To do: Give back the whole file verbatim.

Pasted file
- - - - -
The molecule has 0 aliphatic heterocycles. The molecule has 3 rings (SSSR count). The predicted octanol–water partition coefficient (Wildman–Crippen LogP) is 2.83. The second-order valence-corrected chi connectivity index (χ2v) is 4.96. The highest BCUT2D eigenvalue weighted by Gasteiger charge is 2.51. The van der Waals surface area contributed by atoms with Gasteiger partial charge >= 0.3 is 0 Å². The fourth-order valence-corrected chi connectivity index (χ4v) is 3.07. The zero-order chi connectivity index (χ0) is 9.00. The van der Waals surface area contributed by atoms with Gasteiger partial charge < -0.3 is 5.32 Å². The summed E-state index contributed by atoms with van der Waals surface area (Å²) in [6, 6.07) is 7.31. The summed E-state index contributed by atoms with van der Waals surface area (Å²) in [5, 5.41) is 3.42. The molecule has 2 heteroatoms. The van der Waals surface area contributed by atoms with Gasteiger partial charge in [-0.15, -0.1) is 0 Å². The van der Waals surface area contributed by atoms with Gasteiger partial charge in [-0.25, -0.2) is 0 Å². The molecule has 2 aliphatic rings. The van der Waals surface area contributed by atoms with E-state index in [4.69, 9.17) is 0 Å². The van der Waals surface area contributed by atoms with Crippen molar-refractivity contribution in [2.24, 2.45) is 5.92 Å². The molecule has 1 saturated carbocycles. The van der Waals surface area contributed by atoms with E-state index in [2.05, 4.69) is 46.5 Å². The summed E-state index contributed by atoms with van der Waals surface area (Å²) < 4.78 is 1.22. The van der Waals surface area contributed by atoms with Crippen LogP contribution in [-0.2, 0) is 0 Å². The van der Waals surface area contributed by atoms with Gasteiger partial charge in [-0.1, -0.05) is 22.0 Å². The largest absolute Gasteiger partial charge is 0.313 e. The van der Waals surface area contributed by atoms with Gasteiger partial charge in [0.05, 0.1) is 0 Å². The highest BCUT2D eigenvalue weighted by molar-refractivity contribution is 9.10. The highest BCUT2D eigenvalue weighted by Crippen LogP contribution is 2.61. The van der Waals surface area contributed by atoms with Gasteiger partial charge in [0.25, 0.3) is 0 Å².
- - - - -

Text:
The molecule has 0 aliphatic heterocycles. The molecule has 3 rings (SSSR count). The predicted octanol–water partition coefficient (Wildman–Crippen LogP) is 2.83. The second-order valence-corrected chi connectivity index (χ2v) is 4.96. The highest BCUT2D eigenvalue weighted by Gasteiger charge is 2.51. The van der Waals surface area contributed by atoms with Gasteiger partial charge >= 0.3 is 0 Å². The fourth-order valence-corrected chi connectivity index (χ4v) is 3.07. The zero-order chi connectivity index (χ0) is 9.00. The van der Waals surface area contributed by atoms with Gasteiger partial charge < -0.3 is 5.32 Å². The summed E-state index contributed by atoms with van der Waals surface area (Å²) in [6, 6.07) is 7.31. The summed E-state index contributed by atoms with van der Waals surface area (Å²) in [5, 5.41) is 3.42. The molecule has 2 heteroatoms. The van der Waals surface area contributed by atoms with Gasteiger partial charge in [-0.15, -0.1) is 0 Å². The van der Waals surface area contributed by atoms with Gasteiger partial charge in [-0.25, -0.2) is 0 Å². The molecule has 2 aliphatic rings. The van der Waals surface area contributed by atoms with E-state index in [4.69, 9.17) is 0 Å². The van der Waals surface area contributed by atoms with Crippen molar-refractivity contribution in [2.24, 2.45) is 5.92 Å². The molecule has 1 saturated carbocycles. The van der Waals surface area contributed by atoms with E-state index in [2.05, 4.69) is 46.5 Å². The summed E-state index contributed by atoms with van der Waals surface area (Å²) < 4.78 is 1.22. The van der Waals surface area contributed by atoms with Crippen LogP contribution in [-0.2, 0) is 0 Å². The van der Waals surface area contributed by atoms with Gasteiger partial charge in [-0.1, -0.05) is 22.0 Å². The largest absolute Gasteiger partial charge is 0.313 e. The van der Waals surface area contributed by atoms with Gasteiger partial charge in [0.05, 0.1) is 0 Å². The highest BCUT2D eigenvalue weighted by molar-refractivity contribution is 9.10. The highest BCUT2D eigenvalue weighted by Crippen LogP contribution is 2.61. The van der Waals surface area contributed by atoms with Gasteiger partial charge in [0.25, 0.3) is 0 Å².